Thursday, September 2, 2010

Sometimes, Stick to What You Do Best

Remember back in like the beginning of May, I was so excited because I found another Melissa Nathan book (The Learning Curve)? Remember how I scoured the internet for a used copy and ending up buying one along with like 15 other books? So after all that, you would think I would have devoured it right up the second I got it in the mail, right? But of course, if you own it, you don't read it - even if you've never read it before apparently.  Actually, a whole bunch of other people read it in the past few months, but I didn't get around to it until this past week, believe it or not (I know, I'm shocked myself :)) So I had a lot of feedback going into it...

Peryl loved it, Penina thought it was okay, Huvi thought it was too dragged out - so I knew it wasn't great, but given Melissa Nathan's track record, and the fact that I'm usually not the pickiest one in the crowd, I thought I would like it.  But as it turned out... there's a reason this book was only published in England (actually I have no idea if that's the reason but whatever).  So it started out similarly to The Nanny (see here) - the first thing I noticed was the kind of stylized writing, where the author tends to come up with these strange extended similes/metaphors that distract from the story instead of illustrating anything.  They're meant to be funny, and I guess they are, but when you notice the writing, it isn't good (I think I've said that before - could that be a new rule for me? ooh, exciting :)) And whereas in the other book, I kind of stopped noticing after a while... this one didn't really get better.  The other thing I noticed at the beginning of The Nanny was that the characters were difficult to get a read on - was I supposed to like this one, hate that one... again, by the middle of the book, it became clear, but with The Learning Curve, I actually never got a read - Rob and Amanda turned out horrible in the end, and Miss James pretty much with it... but I went back and forth on them too often for them to be any kind of consistent characters.   So that was definitely annoying.

The Nanny started out with too much plot, but by the end, I pretty much enjoyed, or at least cared about, Jo's issues with the family.  This one on the other hand... I'm not sure why Huvi thought it was dragged out.  Dragged out implies that it gets to some point and then it should end there- but this one never went anywhere.  It was mostly about Nicky's struggle with her ex-boyfriend and whether she's over him and also about her doubts about raising a family and going for a career at the same time.  The first one was annoying both b/c she was an idiot about him and I had no patience for a non-romance going nowhere and the second was even worse b/c it's such a dead issue if you ask me - yes you can have a career and raise a family, n/1 cares, get over yourself and do what you have to do! or don't, whatever, but n/1 is out to get you from either side, trust me.  Basically, I found Nicky impossibly stupid in both her personal and professional life.  She goes back and forth about whom to trust when all she really needs to do is have a few straight conversations with a few people to get e/t ship shape.  So I guess it's dragged out in that sense - on and on about s/t I never cared about in the first place!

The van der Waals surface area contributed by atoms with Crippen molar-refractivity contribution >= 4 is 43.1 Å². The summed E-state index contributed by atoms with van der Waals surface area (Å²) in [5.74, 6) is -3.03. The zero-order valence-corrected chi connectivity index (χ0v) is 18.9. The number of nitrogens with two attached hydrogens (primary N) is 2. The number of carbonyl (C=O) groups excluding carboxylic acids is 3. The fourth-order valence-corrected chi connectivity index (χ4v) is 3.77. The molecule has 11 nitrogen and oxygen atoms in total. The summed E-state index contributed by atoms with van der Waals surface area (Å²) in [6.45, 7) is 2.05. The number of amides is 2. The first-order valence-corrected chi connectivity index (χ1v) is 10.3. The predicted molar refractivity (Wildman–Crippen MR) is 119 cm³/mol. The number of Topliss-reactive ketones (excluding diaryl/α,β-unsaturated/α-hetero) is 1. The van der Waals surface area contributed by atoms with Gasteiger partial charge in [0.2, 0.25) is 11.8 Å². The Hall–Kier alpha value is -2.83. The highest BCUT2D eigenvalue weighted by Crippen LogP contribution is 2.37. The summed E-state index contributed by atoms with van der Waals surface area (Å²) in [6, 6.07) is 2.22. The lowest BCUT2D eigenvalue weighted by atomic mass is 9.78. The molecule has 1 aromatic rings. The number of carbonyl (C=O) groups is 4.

At this point, you must be saying, but Rochel, what about that great redeeming factor? Isn't Melissa Nathan one of your favorite chic lit writers? There *must* be an awesome romance sprinkled out there somewhere.  Well I suppose there is... if by sprinkled, you mean one or two little bits placed gingerly somewhere out there in the wide expanse.  I mean, the guy likes the girl, the girl likes the guy, they don't get together... but the tension, the angst, the moments? They're mostly not there at all, and when they are there, mostly not well done.  I think there was like one point where I said, okay, finally, it's getting good... but then it just went back to the same old, same old.  Sigh...

What exactly happened here? Well the first thing is that Melissa Nathan died very soon after completing this, so she probably didn't have the time to craft it properly, very understandably.  I'm sure some of the back and forth would have been edited, and maybe the romance would have been dusted up a bit.  And besides that, I think she wanted to write a bit of a more serious book, one that would say something, and one that would kind of stand as a message to her husband/son... well I hope she got what she wanted in terms of that, because I must say it just doesn't succeed as well as a chic lit.  Sorry.

Verdict: 2/5
Food: something really, really disappointing - because it just wasn't done right... let me go with slightly raw chicken - not so raw you can't eat it, just raw enough that you can't enjoy it... to bad


  1. it was totally dragged out because it was like four hundred pages and it held my interest for about 100. plus all the other characters in the book were really annoying except for matthew. and i have to say always hate when ppl quit their jobs in the middle of the book and are not as rich

  2. well at least it held your interest for 100 :) that's more than I can say for it
    like I can't even remember who matthew is right now... are you sure that's a name? but i didn't mind the quitting the job so much b/c it's not like he lives off his savings- he finds another job and lives totally responsibly